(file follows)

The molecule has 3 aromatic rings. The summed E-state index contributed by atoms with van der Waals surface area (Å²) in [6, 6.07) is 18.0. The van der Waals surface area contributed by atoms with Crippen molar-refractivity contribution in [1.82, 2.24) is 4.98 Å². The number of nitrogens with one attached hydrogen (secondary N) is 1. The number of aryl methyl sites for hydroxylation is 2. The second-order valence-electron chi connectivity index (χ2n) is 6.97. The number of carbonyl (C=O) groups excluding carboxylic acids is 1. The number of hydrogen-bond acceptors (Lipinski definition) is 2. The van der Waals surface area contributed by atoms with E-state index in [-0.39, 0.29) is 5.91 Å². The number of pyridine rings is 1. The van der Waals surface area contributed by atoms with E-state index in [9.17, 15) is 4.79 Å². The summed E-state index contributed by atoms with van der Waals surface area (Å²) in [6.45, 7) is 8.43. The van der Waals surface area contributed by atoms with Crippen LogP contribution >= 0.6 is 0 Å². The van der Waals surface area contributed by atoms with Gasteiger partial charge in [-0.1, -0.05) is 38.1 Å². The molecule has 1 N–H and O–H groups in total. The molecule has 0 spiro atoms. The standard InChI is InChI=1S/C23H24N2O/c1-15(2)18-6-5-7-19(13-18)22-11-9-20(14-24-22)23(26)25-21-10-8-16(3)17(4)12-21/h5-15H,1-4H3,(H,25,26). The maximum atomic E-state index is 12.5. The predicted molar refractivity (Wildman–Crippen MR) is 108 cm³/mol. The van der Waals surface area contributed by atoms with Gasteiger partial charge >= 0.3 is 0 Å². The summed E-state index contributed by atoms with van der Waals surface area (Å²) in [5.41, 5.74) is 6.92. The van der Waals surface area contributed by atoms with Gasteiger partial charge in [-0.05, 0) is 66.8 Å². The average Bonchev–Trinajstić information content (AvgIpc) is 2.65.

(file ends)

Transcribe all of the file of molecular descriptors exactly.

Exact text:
The molecule has 3 aromatic rings. The summed E-state index contributed by atoms with van der Waals surface area (Å²) in [6, 6.07) is 18.0. The van der Waals surface area contributed by atoms with Crippen molar-refractivity contribution in [1.82, 2.24) is 4.98 Å². The number of nitrogens with one attached hydrogen (secondary N) is 1. The number of aryl methyl sites for hydroxylation is 2. The second-order valence-electron chi connectivity index (χ2n) is 6.97. The number of carbonyl (C=O) groups excluding carboxylic acids is 1. The number of hydrogen-bond acceptors (Lipinski definition) is 2. The van der Waals surface area contributed by atoms with E-state index in [-0.39, 0.29) is 5.91 Å². The number of pyridine rings is 1. The van der Waals surface area contributed by atoms with E-state index in [9.17, 15) is 4.79 Å². The summed E-state index contributed by atoms with van der Waals surface area (Å²) in [6.45, 7) is 8.43. The van der Waals surface area contributed by atoms with Crippen LogP contribution >= 0.6 is 0 Å². The van der Waals surface area contributed by atoms with Gasteiger partial charge in [-0.1, -0.05) is 38.1 Å². The molecule has 1 N–H and O–H groups in total. The molecule has 0 spiro atoms. The standard InChI is InChI=1S/C23H24N2O/c1-15(2)18-6-5-7-19(13-18)22-11-9-20(14-24-22)23(26)25-21-10-8-16(3)17(4)12-21/h5-15H,1-4H3,(H,25,26). The maximum atomic E-state index is 12.5. The predicted molar refractivity (Wildman–Crippen MR) is 108 cm³/mol. The van der Waals surface area contributed by atoms with Gasteiger partial charge >= 0.3 is 0 Å². The summed E-state index contributed by atoms with van der Waals surface area (Å²) in [5.41, 5.74) is 6.92. The van der Waals surface area contributed by atoms with Gasteiger partial charge in [-0.05, 0) is 66.8 Å². The average Bonchev–Trinajstić information content (AvgIpc) is 2.65.